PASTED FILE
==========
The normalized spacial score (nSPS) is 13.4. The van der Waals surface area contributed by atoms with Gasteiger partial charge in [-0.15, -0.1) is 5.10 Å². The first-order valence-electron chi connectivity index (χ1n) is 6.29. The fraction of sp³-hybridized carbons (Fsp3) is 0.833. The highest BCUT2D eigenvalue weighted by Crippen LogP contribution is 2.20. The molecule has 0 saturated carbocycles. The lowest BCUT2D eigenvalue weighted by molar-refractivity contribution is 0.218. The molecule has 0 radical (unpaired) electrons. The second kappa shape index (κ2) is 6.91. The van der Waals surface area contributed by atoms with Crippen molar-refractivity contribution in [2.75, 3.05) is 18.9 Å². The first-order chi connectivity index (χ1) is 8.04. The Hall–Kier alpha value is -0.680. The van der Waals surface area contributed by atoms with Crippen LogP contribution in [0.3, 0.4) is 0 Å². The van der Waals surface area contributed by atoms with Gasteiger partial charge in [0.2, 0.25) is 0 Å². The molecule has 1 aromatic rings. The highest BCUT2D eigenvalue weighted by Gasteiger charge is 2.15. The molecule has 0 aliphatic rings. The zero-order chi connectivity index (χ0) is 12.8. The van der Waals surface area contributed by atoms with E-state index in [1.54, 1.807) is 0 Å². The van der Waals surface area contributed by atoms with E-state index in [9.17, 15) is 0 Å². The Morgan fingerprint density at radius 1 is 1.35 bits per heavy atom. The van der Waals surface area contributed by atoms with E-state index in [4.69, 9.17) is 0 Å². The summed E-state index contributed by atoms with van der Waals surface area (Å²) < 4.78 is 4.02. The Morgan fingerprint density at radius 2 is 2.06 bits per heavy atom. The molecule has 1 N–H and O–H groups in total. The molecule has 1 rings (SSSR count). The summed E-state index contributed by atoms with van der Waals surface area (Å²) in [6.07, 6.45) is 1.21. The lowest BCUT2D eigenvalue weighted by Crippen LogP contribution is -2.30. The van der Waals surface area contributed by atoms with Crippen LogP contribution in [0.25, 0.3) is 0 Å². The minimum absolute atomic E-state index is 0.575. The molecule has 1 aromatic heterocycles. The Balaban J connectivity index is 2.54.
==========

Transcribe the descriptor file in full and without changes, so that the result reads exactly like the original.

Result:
The normalized spacial score (nSPS) is 13.4. The van der Waals surface area contributed by atoms with Gasteiger partial charge in [-0.15, -0.1) is 5.10 Å². The first-order valence-electron chi connectivity index (χ1n) is 6.29. The fraction of sp³-hybridized carbons (Fsp3) is 0.833. The highest BCUT2D eigenvalue weighted by Crippen LogP contribution is 2.20. The molecule has 0 saturated carbocycles. The lowest BCUT2D eigenvalue weighted by molar-refractivity contribution is 0.218. The molecule has 0 radical (unpaired) electrons. The second kappa shape index (κ2) is 6.91. The van der Waals surface area contributed by atoms with Crippen molar-refractivity contribution in [2.75, 3.05) is 18.9 Å². The first-order chi connectivity index (χ1) is 8.04. The Hall–Kier alpha value is -0.680. The van der Waals surface area contributed by atoms with Crippen LogP contribution in [0.3, 0.4) is 0 Å². The van der Waals surface area contributed by atoms with Gasteiger partial charge in [0.2, 0.25) is 0 Å². The molecule has 1 aromatic rings. The highest BCUT2D eigenvalue weighted by Gasteiger charge is 2.15. The molecule has 0 aliphatic rings. The zero-order chi connectivity index (χ0) is 12.8. The van der Waals surface area contributed by atoms with E-state index in [1.54, 1.807) is 0 Å². The van der Waals surface area contributed by atoms with E-state index in [9.17, 15) is 0 Å². The Morgan fingerprint density at radius 1 is 1.35 bits per heavy atom. The van der Waals surface area contributed by atoms with E-state index in [4.69, 9.17) is 0 Å². The summed E-state index contributed by atoms with van der Waals surface area (Å²) < 4.78 is 4.02. The Morgan fingerprint density at radius 2 is 2.06 bits per heavy atom. The molecule has 1 N–H and O–H groups in total. The molecule has 1 rings (SSSR count). The summed E-state index contributed by atoms with van der Waals surface area (Å²) in [6.07, 6.45) is 1.21. The lowest BCUT2D eigenvalue weighted by Crippen LogP contribution is -2.30. The van der Waals surface area contributed by atoms with Crippen LogP contribution in [0.25, 0.3) is 0 Å². The minimum absolute atomic E-state index is 0.575. The molecule has 1 aromatic heterocycles. The Balaban J connectivity index is 2.54.